So, I guess I went gradeless this semester, but it was an accident.
I’m the luckiest teacher in our school because I get to be Yoda to the young-jedi-creative-writers of James Bowie High School.
Wait, let me re-write that, The luckiest teacher I am because Yoda I get to be… okay, I tried.
We have one section of Creative Writing at our school, and it’s my baby. Don’t worry. It’s not weird.
This semester was my third semester teaching this class, and I decided to go full-choice as an experiment. You see, in prior semesters, my units were centered around modes of writing. We worked on character development and dove into short stories, we focused on powerful connotation and tone and dove into spoken word poetry, we wrote personal stories that exposed our souls, shared them and became a family. I watched as they supported each other, got to know each other, and tried to hide my excitement and shock when we could go from laughing to crying to intense work and focus.
However, the only thing missing was buy-in for every single mode of writing. Even with choice of topic within the mode, it was inevitable that some students gravitated more intensely toward poetry, fiction, real-life writing, humor, etc.
At the beginning of the semester as I got to know my students, I asked them if they would rather our sections of writing be organized by mode or thematic topic. Unanimously, they voted for topical organization.
Then, we brainstormed broad topics that would allow for a myriad of interpretations and modes of writing. They came up with the following list:
Within these topics, we found stimuli and mentor texts along the lines of the idea, talked, wrote, wrote, and talked. I put together mini-lessons quite similar to those from my modes of writing approach. What I found can be described in one sentence.
Free students result in free writing, and free writing is what will change our world.
This is along the lines of what Cornelius Minor said in the Heinemann Fellows session at NCTE: In order to have free students, we must have free teachers.
At first glance, freedom seems easy. Of course we want to be free, who wouldn’t want to be free?! But what I’ve learned is that freedom doesn’t mean the work, stress, and weight of it all goes away. Actually, quite the opposite. As a free teacher, I find myself still up at night because of the weight of it all. If free writing will change our world, what’s the next step for me in supporting my writers in their freedom?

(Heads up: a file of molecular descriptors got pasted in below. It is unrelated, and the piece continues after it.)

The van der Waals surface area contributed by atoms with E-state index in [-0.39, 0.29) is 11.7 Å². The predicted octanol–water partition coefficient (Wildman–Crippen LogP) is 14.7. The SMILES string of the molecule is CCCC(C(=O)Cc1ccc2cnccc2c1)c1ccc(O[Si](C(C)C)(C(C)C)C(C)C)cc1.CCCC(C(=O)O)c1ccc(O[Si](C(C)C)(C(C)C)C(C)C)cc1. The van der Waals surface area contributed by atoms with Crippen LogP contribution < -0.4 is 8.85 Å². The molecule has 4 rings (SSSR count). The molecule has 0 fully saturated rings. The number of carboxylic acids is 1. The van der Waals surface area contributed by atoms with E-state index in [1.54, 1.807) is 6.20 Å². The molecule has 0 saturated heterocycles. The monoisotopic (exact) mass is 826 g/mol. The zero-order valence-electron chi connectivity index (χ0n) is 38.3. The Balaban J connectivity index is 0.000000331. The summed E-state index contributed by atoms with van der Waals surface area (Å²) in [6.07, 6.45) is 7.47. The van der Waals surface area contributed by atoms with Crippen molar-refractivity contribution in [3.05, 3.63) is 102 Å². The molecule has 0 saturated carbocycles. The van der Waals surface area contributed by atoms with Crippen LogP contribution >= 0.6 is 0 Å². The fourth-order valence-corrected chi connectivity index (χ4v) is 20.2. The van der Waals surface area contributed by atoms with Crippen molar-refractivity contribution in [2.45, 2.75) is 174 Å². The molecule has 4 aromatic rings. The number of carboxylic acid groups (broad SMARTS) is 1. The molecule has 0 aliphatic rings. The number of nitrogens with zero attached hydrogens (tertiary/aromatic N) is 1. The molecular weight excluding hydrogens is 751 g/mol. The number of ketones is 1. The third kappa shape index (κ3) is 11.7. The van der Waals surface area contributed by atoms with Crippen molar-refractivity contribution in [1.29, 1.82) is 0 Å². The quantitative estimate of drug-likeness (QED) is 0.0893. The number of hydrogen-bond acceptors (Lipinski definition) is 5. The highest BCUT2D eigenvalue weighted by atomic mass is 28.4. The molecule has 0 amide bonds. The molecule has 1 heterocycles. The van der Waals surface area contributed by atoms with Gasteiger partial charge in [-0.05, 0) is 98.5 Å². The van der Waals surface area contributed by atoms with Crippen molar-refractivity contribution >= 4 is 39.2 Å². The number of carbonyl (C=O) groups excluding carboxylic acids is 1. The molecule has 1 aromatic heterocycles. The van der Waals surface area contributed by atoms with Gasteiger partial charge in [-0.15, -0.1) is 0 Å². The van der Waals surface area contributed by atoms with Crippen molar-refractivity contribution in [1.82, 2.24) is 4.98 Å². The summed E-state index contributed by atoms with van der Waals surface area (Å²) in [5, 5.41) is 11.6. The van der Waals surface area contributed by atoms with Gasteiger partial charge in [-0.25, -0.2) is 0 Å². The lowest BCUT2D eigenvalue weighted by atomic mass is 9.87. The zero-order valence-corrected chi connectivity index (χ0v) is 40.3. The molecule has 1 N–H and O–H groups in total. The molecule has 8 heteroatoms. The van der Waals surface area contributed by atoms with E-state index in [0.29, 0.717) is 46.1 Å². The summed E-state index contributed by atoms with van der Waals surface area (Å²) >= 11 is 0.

Here are a few of the amazing writings that resulted from this experience:
- Students wrote about addiction, and surprised me at their jarring use of sensory imagery that described addiction from every angle. They wrote about addiction to a substance, addiction to a person, addiction to a feeling or a conception of oneself, but they were all rooted in that visceral, physical experience of being tied to something with such fervor. They also decided that for read-arounds, we all needed to speak in a British accent.
- Alexis wrote about a blind person’s experience with beauty. Here is a line from her piece:
- Maddie has written about 20,000 words over the course of our class, and is in the process of world-building for a future novel.
- Jerrell wrote a mega-creepy horror piece describing the relationship between a stalker and his victim through the mode of letters, social media, and other correspondence.
- Mecca draws with everything she writes.
- Terrianna finally worked up the courage to write her brother’s story, but more on that later.
I realized last week that my class was essentially gradeless. Ironically, it was not a conscious decision, but simply a natural result of being so entrenched in the writing process that I forgot to grade! There was also really no need. This semester I’ve been in constant writing conferences, teaming up partners with strengths to match weaknesses, asking students to help me with my own writing struggles, etc. To me, this is what an entirely engaged classroom looks like, and it also resulted in better writing.
Now, as I mentioned in my last post, all of my classes do not look like this, completely.
Here’s why letting go sometimes sounds easier than it actually is:
- Sometimes you don’t have all the answers.
- Sometimes things fail. (But shouldn’t we be showing our kids HOW to fail?)
- Sometimes students have not been conditioned to invest in learning as a process rather than a way to check boxes. (But, I mean, that HAS to change, right?!)
Sometimes images are better than words:
Creative Writing gives me grounds and hope for experimentation, and helps me to be brave and think outside the box in my other preps as well. I hope that more time, talk, and investment in the real work of allowing students to be seen translates more intensely to my other classes in the Spring!
Have you ever happened upon a Happy Accident in your classroom? Tell us about it in the comments!
P.S. For more about going gradeless, talk to Amy, or visit The Paper Graders’ blog! I will be visiting in the next few days, and would love to chat about it with anyone!
Jessica Paxson teaches English IV, AP Lang, and Creative Writing in Arlington, TX. She runs on coffee and exaggeration, and is overjoyed to be in a graduate program because that means she has access to a better library. Also, you can probably find her humming Christmas tunes over the sounds of her students’ pained groans. They frequently describe her as “an annoyingly cheerful person who thinks all her students can change the world.” Yep, pretty much.